Financement pour jeunes chercheurs " marchés du travail et politique publique "
27 janvier 2017
The Upjohn Institute invites proposals for Early Career Research Awards. These awards are intended to provide resources for junior faculty (untenured and within six years of having earned a PhD) to carry out policy-related research on labor market issues. The Institute encourages research proposals on all issues related to labor markets and public workforce policy. Early Career Research Award recipients are expected to write a research paper based on the funded work; submit the paper to the Institute’s working paper series; submit the paper to a peer-reviewed journal; and prepare a synopsis of the research for possible publication in the Institute’s newsletter, Employment Research. The maximum funding for an Early Career Research Award is $5,000.
Application Procedure : Applicants should submit a proposal of, at most, 1,200 words (approximately four double-spaced pages), describing the proposed research and its relevance to labor market policy. The proposal should include an abstract and a brief budget. Applications must also include a current curriculum vitae.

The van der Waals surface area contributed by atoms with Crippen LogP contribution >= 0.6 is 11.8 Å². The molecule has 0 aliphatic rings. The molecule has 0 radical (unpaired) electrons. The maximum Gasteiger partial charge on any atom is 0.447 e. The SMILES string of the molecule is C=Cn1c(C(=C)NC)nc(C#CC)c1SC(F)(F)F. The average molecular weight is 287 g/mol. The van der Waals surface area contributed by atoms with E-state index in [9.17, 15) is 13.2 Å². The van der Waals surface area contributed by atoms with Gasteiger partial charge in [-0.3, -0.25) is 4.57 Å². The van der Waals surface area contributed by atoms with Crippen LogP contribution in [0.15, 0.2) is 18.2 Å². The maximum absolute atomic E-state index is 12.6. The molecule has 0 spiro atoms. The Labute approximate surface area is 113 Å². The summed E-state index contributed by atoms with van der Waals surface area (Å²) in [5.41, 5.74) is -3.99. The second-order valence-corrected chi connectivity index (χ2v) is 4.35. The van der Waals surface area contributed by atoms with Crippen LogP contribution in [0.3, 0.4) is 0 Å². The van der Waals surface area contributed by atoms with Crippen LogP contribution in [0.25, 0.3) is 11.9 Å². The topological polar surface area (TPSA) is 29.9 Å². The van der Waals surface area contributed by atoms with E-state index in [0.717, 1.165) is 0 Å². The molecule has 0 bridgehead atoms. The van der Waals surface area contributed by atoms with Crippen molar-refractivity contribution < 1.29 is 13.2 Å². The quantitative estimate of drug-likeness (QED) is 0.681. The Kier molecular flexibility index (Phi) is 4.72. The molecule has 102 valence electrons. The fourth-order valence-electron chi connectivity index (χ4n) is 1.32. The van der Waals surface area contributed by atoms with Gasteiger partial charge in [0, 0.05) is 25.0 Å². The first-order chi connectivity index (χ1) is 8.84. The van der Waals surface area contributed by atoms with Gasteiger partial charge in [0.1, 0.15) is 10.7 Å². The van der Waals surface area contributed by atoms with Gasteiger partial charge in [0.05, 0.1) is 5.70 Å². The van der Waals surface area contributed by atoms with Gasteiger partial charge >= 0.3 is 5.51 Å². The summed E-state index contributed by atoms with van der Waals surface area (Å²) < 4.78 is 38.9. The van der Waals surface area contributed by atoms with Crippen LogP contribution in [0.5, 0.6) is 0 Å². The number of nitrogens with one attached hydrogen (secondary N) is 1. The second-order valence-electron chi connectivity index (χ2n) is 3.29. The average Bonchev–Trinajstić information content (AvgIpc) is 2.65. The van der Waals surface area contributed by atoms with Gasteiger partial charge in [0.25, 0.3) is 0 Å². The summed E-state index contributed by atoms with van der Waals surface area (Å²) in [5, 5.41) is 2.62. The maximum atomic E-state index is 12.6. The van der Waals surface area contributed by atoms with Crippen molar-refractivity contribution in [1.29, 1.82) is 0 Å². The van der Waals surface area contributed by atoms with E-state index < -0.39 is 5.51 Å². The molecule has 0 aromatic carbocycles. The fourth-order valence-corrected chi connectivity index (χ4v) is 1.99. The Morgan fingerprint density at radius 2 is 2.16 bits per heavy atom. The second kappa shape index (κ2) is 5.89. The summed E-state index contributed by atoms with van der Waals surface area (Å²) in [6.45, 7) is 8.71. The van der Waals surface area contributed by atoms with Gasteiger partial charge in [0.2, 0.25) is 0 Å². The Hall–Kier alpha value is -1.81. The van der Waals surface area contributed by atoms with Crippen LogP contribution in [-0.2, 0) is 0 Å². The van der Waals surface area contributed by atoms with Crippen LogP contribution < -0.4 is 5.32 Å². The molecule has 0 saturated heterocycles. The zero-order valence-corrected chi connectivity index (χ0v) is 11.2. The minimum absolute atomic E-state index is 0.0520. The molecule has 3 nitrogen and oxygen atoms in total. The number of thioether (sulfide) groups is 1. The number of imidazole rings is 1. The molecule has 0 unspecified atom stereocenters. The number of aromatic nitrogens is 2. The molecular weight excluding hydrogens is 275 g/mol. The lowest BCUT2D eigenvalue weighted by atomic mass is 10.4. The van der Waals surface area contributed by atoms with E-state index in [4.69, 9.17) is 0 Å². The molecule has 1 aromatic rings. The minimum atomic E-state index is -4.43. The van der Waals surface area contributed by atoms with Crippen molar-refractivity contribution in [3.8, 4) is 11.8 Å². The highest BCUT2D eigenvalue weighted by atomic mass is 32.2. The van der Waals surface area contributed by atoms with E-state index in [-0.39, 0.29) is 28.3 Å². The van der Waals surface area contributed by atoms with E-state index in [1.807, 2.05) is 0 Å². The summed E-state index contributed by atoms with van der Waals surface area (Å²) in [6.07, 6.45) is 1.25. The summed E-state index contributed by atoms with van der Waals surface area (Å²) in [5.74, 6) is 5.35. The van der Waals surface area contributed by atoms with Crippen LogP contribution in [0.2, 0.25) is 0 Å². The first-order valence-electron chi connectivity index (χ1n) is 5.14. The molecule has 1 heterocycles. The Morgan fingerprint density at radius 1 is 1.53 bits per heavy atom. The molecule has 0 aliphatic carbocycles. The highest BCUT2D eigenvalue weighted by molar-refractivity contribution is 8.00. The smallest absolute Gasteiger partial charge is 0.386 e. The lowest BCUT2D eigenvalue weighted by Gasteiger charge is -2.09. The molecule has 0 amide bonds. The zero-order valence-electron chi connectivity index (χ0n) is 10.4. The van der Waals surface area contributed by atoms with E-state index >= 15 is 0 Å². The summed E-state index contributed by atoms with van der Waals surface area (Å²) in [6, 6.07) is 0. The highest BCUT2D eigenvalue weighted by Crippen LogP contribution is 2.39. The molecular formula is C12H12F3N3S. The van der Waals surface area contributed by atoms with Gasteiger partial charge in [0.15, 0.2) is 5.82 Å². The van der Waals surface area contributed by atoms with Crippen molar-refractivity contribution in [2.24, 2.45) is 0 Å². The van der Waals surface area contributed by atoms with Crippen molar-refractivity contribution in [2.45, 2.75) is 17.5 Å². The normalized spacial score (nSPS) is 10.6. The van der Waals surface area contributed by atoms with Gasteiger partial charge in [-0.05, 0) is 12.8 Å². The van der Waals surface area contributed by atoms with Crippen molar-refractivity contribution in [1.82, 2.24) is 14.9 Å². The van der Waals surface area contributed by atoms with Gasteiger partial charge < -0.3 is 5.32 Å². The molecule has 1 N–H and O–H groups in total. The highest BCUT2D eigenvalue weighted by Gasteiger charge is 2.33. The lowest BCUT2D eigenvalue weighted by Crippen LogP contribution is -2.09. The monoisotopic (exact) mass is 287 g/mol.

Evaluation Criteria : Proposals for Early Career Research Awards will be evaluated according to the following criteria : Contribution to important labor market policy issues and to the professional literature ; Technical merit ; Professional qualifications ; Specific Instructions.
The Institute does not pay indirect costs but will entertain any legitimate research expense as part of the budget. Acceptable items include costs for professional, technical, and support personnel; data acquisition; materials and supplies; computer services; and travel. The Institute does not fund dissertation research (although it does have a Dissertation Award program).
It is expected that the research will be completed within a year.
Early Career Research Award payments will be made to the individual upon award.
Non-U.S. nationals are eligible to apply for ECRA grants. We welcome applications from all scholars, regardless of nationality, affiliation, etc.